We took down the feeder in the front of the house and hung the feeder in the tree. The squirrels were not impressed. Much running of the tree and chittering, chasing birds, and yelling at humans ensued. It took them 5 days to find the feeder in the back. Another two to quit being afraid of the lid. Another week and we had another problem. The squirrels were so small they fit inside the feeder. And apparently they have no problem with peeing all over their food. At which point they would begin jumping in and out and in and out and banging the lid each time. And then they would dig, dig, dig in the seed. I assumed looking for something edible. There was a major waste of seed. So I took the feeder down and pulled the staple above the plastic out and put it below the plastic front making it like a bird feeder with the seed coming out of the bottom. I had my husband nail on wood strips to make the ledge in front a tray for the seed to sit in. And then added a simple eye hook to hold the lid down. Ta Da! The tray is small enough that if they have to pee, they can just stick their butts over the edge. Many, mostly pleasurable, years have passed and our population of red squirrels grew.
A couple of years later we realized we had other squirrel denizens feasting at our feeders.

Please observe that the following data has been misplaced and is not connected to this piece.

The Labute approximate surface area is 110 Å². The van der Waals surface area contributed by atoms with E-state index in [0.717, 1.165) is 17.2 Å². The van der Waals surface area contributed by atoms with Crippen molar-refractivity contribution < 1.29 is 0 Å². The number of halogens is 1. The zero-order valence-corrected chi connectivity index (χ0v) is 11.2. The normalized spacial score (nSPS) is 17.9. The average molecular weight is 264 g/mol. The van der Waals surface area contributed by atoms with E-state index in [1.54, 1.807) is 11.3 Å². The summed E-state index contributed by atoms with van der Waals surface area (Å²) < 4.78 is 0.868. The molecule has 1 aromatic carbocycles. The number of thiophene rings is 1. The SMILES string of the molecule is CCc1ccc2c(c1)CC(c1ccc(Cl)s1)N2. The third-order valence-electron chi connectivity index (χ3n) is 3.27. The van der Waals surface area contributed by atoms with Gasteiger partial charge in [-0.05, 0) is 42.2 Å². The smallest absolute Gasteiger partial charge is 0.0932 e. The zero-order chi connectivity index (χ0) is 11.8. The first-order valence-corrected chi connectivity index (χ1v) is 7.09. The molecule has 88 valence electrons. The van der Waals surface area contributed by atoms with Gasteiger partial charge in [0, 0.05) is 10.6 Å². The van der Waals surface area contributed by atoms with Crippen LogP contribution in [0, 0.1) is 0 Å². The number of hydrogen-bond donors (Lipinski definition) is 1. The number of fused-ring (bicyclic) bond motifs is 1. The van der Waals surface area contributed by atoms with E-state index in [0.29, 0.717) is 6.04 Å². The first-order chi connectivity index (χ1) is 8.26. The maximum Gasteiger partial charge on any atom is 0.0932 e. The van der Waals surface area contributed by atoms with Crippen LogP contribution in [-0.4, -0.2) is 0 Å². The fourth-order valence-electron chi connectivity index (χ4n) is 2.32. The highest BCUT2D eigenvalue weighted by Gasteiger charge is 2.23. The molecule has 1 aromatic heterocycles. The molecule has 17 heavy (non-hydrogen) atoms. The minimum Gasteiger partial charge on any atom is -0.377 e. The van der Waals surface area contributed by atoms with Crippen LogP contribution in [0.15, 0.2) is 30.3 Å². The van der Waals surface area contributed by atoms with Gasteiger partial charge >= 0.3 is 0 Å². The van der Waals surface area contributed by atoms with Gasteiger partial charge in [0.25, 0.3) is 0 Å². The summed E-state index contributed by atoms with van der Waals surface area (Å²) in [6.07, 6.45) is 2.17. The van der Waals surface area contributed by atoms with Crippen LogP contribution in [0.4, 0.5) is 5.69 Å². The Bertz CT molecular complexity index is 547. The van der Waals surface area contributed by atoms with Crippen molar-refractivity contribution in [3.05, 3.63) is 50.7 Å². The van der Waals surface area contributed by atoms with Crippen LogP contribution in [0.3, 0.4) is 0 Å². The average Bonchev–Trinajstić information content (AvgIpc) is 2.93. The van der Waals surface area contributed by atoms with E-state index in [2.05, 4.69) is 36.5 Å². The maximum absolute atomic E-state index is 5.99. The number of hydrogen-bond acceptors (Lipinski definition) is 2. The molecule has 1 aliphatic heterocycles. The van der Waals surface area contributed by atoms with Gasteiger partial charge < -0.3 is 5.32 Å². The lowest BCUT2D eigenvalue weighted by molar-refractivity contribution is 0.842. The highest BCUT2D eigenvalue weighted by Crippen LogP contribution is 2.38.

(Trying to get a decent picture of these guys was impossible. There were 4 of them vying for feeding rights and it was all grab and run. I took over 30 pictures, most of them empty. No squirrel. By the time I pushed the button, they were gone. -damn camera- I started pushing the button as soon as I saw movement. This picture was the best I could do.)
For all these years, these were the only two squirrels I had to deal with. occasionally, a grey squirrel would wander in and we would chase it off and it would stay gone for that year. Not anymore. Last July/August a mother with two young showed up and nothing we did would keep her gone for long. Later, of course, the youngsters would come in on their own. We don’t want them, but we don’t want to kill them either. But grey squirrels have been known to run the red squirrels out of their territories.
When Saver of Bugs was home for spring break, another much larger squirrel showed up. We discussed the possibility of a Red Squirrel/Grey Squirrel hybrid. They do occasionally cross-breed. But it just didn’t look quite right to me. So I went looking and it turns out we now have a fourth type of squirrel. Meet the Fox Squirrel.
We’ve hit these guys with soft BB’s and air soft pellets trying to scare them out of the yard. They keep coming back. After having such a wonderful time watching the population of red squirrels growing and expanding, I now worry that they will be driven off and/or cease to be. They are still coming to the feeder, but not in as many numbers, nor are they as vocal. I worry for them.
I also wonder what has happened around here that has brought (or driven?) these squirrels so suddenly into our yard after all these years. I do hope a balance can be reached. I would hate to see the little red squirrels disappear.